Pakistan Court Temporarily Bars Police From Arresting Ex-PM Khan After Violent Clashes


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ISLAMABAD —A court in Pakistan ordered police Wednesday to pause an operation to arrest former prime minister Imran Khan until Thursday, ending more than 24 hours of violent clashes between his supporters and law enforcement personnel outside his residence in the eastern city of Lahore.

The clashes in the capital of the country's most populous Punjab province erupted on Tuesday after police officers tried to arrest Khan for failing to appear in court on graft charges, prompting thousands of supporters of his opposition Pakistan Tehreek-e-Insaf (PTI) party to gather outside his home to block the attempt.

Police and paramilitary forces fired tear gas and water cannons to disperse the crowd. Stick-wielding PTI workers responded by attacking law enforcement officers with slingshots and bricks, turning the upscale Zaman Park locality into a battleground.

The standoff continued into Wednesday afternoon and injured many people on both sides, with police rounding up scores of PTI workers. Violent protests also broke out in other major Pakistani cities, including Islamabad, the neighboring garrison city of Rawalpindi, Karachi, Peshawar, and Quetta.

Khan, 70, has been facing dozens of court cases, including sedition, terrorism and corruption charges, since a parliamentary vote of no-confidence toppled his government last April. He denies the allegations, saying they result from the "political victimization" by his successor, Prime Minister Shehbaz Sharif.

The deposed prime minister released a video statement Wednesday morning from inside his home, surrounded by dozens of spent tear gas canisters that he said were fired at his compound. The cricket-hero-turned politician alleged the police action aimed to kill him.

"These are not only the canisters, but they fired bullets at us. Those who fired bullets were not here to put me before the court. They want my exclusion from national politics, so they came to arrest me," Khan said.

Rangers firing straight into unarmed citizens at Zaman Park as if they are attacking an enemy force on the battlefield.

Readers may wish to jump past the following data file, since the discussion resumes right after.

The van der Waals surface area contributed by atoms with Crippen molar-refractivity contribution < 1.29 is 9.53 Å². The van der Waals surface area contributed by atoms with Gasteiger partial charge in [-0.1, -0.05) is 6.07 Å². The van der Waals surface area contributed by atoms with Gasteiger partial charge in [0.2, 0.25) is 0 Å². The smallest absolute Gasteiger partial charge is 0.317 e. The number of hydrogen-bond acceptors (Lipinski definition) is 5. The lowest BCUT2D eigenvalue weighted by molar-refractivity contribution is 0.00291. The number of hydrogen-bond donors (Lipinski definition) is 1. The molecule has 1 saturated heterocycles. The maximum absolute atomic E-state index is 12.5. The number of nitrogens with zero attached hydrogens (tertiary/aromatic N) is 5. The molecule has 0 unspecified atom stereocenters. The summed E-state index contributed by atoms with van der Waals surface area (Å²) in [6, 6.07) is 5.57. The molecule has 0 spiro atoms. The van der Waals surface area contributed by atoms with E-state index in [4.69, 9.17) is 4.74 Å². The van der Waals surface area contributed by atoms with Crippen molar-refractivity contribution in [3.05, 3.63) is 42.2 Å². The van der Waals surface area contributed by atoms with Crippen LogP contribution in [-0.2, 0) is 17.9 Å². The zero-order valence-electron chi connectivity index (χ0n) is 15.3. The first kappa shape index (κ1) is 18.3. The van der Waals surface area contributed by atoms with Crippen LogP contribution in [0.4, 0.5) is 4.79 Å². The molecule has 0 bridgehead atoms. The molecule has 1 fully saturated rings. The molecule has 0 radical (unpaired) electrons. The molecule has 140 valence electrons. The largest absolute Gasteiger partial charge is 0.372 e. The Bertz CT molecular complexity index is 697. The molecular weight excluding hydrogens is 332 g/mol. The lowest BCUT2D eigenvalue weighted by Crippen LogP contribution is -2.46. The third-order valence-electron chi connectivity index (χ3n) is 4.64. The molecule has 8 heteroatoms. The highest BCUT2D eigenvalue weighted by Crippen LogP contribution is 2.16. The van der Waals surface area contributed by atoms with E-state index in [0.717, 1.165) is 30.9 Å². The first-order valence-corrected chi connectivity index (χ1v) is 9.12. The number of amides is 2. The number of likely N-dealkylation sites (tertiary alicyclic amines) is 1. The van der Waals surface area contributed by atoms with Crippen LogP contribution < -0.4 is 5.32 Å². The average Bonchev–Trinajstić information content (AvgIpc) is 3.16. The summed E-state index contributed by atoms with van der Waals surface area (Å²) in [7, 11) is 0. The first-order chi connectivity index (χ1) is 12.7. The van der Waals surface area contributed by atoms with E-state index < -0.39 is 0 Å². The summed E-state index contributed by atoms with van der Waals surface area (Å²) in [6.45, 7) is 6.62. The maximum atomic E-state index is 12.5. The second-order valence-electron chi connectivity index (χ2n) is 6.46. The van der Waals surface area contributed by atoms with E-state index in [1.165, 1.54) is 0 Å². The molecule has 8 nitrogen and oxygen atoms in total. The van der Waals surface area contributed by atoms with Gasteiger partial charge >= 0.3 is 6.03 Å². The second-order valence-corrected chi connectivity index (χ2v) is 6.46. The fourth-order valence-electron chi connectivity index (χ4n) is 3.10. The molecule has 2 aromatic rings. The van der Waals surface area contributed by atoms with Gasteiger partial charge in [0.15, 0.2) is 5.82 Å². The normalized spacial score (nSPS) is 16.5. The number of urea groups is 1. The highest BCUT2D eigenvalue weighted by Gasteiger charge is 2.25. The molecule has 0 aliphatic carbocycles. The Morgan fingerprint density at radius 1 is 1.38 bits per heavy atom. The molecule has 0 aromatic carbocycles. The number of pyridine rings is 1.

Khan later came out of his home, wearing a gas mask, and spoke to his supporters.

Speaking to VOA on Tuesday, the ousted prime minister denounced the attempt to arrest him as illegal and he signaled that Pakistan's powerful military establishment was behind the government's alleged efforts to keep him from running for office.

"And the establishment is one man, the army chief. He makes the decisions. Whatever he says is followed," Khan said when asked to explain the establishment.

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Khan is not the first high-profile leader to have accused the military of interfering and orchestrating removal of elected governments in Pakistan. The army has staged three coups and ruled Pakistan for nearly half of its 75-year history.

The former prime minister was shot in the leg during a protest rally last November and accused the Sharif government of plotting to kill him with the help of an unnamed Pakistani army general. The government rejected the charges.

A provincial high court in Lahore, while ruling on a PTI challenge to the police operation on Wednesday afternoon, ordered its suspension until Thursday morning.

The judge left it for a federal court to determine the fate of Khan's arrest warrant after reviewing his written pledge that he will appear at a hearing later this week about his alleged selling of state gifts given by foreign leaders when he was prime minister from 2018 to 2022.

The arrest warrant was issued last week against the PTI chief for defying orders to present himself to answer the graft charges.

Khan, who has rejected any wrongdoing accusation, confirmed on Twitter that he had signed a "surety bond" guaranteeing his appearance in the court on Saturday.

The political turmoil in cash-strapped Pakistan comes as Sharif's coalition government has been struggling to convince the International Monetary Fund to resume lending to the country to help address a deepening economic crisis and avert a looming default on foreign loan payments.